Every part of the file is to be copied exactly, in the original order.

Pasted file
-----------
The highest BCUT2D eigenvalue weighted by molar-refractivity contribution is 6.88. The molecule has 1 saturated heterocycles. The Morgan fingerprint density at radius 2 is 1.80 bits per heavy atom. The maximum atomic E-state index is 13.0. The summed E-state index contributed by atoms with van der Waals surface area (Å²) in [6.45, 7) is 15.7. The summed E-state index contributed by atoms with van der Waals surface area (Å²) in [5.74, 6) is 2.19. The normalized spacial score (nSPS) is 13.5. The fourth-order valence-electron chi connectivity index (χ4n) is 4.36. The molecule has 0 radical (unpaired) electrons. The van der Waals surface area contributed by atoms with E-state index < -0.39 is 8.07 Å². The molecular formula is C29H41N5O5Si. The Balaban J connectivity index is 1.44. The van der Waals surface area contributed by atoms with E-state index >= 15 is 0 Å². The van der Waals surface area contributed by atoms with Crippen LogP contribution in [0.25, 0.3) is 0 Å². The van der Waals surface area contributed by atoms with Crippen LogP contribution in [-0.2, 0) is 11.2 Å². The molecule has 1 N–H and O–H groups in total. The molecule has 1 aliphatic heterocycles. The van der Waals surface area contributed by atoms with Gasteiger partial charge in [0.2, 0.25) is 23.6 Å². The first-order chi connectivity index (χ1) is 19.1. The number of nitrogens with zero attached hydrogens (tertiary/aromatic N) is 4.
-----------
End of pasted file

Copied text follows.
The highest BCUT2D eigenvalue weighted by molar-refractivity contribution is 6.88. The molecule has 1 saturated heterocycles. The Morgan fingerprint density at radius 2 is 1.80 bits per heavy atom. The maximum atomic E-state index is 13.0. The summed E-state index contributed by atoms with van der Waals surface area (Å²) in [6.45, 7) is 15.7. The summed E-state index contributed by atoms with van der Waals surface area (Å²) in [5.74, 6) is 2.19. The normalized spacial score (nSPS) is 13.5. The fourth-order valence-electron chi connectivity index (χ4n) is 4.36. The molecule has 0 radical (unpaired) electrons. The van der Waals surface area contributed by atoms with E-state index < -0.39 is 8.07 Å². The molecular formula is C29H41N5O5Si. The Balaban J connectivity index is 1.44. The van der Waals surface area contributed by atoms with E-state index >= 15 is 0 Å². The van der Waals surface area contributed by atoms with Crippen LogP contribution in [0.25, 0.3) is 0 Å². The van der Waals surface area contributed by atoms with Crippen LogP contribution in [-0.2, 0) is 11.2 Å². The molecule has 1 N–H and O–H groups in total. The molecule has 1 aliphatic heterocycles. The van der Waals surface area contributed by atoms with Gasteiger partial charge in [0.2, 0.25) is 23.6 Å². The first-order chi connectivity index (χ1) is 19.1. The number of nitrogens with zero attached hydrogens (tertiary/aromatic N) is 4.